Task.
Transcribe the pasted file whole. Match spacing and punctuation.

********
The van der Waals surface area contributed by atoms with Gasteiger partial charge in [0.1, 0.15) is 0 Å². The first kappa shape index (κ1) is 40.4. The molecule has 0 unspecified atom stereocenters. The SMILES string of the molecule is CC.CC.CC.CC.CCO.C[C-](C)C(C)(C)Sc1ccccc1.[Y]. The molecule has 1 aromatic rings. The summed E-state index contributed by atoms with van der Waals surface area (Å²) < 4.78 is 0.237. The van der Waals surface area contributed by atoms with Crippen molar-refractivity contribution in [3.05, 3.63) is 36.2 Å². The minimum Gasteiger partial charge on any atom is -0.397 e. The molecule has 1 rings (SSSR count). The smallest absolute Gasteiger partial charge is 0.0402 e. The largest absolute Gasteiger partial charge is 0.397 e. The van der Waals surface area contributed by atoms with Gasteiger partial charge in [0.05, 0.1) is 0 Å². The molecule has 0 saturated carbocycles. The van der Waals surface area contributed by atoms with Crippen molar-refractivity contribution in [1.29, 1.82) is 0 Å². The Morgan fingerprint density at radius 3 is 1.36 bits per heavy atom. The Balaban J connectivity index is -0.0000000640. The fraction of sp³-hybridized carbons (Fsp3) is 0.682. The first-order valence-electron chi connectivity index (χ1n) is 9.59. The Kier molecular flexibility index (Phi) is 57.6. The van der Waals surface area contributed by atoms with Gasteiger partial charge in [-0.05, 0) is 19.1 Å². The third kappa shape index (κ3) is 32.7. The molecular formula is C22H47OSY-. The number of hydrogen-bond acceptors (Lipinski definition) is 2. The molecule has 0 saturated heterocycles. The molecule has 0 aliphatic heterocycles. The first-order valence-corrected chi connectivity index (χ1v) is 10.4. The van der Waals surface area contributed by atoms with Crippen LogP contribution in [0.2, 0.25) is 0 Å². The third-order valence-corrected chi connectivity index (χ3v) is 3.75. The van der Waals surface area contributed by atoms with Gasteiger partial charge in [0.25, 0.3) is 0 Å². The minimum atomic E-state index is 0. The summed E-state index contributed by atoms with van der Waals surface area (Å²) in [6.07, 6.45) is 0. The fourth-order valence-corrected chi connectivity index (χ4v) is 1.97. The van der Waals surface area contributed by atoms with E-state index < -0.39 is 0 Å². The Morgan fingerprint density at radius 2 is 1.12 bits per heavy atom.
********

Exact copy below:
The van der Waals surface area contributed by atoms with Gasteiger partial charge in [0.1, 0.15) is 0 Å². The first kappa shape index (κ1) is 40.4. The molecule has 0 unspecified atom stereocenters. The SMILES string of the molecule is CC.CC.CC.CC.CCO.C[C-](C)C(C)(C)Sc1ccccc1.[Y]. The molecule has 1 aromatic rings. The summed E-state index contributed by atoms with van der Waals surface area (Å²) < 4.78 is 0.237. The van der Waals surface area contributed by atoms with Crippen molar-refractivity contribution in [3.05, 3.63) is 36.2 Å². The minimum Gasteiger partial charge on any atom is -0.397 e. The molecule has 1 rings (SSSR count). The smallest absolute Gasteiger partial charge is 0.0402 e. The largest absolute Gasteiger partial charge is 0.397 e. The van der Waals surface area contributed by atoms with Gasteiger partial charge in [0.05, 0.1) is 0 Å². The molecule has 0 saturated carbocycles. The van der Waals surface area contributed by atoms with Crippen molar-refractivity contribution in [1.29, 1.82) is 0 Å². The Morgan fingerprint density at radius 3 is 1.36 bits per heavy atom. The Balaban J connectivity index is -0.0000000640. The fraction of sp³-hybridized carbons (Fsp3) is 0.682. The first-order valence-electron chi connectivity index (χ1n) is 9.59. The Kier molecular flexibility index (Phi) is 57.6. The van der Waals surface area contributed by atoms with Gasteiger partial charge in [-0.05, 0) is 19.1 Å². The third kappa shape index (κ3) is 32.7. The molecular formula is C22H47OSY-. The number of hydrogen-bond acceptors (Lipinski definition) is 2. The molecule has 0 saturated heterocycles. The molecule has 0 aliphatic heterocycles. The first-order valence-corrected chi connectivity index (χ1v) is 10.4. The van der Waals surface area contributed by atoms with Crippen LogP contribution in [0.2, 0.25) is 0 Å². The third-order valence-corrected chi connectivity index (χ3v) is 3.75. The van der Waals surface area contributed by atoms with Gasteiger partial charge in [0.25, 0.3) is 0 Å². The minimum atomic E-state index is 0. The summed E-state index contributed by atoms with van der Waals surface area (Å²) in [6.07, 6.45) is 0. The fourth-order valence-corrected chi connectivity index (χ4v) is 1.97. The van der Waals surface area contributed by atoms with E-state index < -0.39 is 0 Å². The Morgan fingerprint density at radius 2 is 1.12 bits per heavy atom.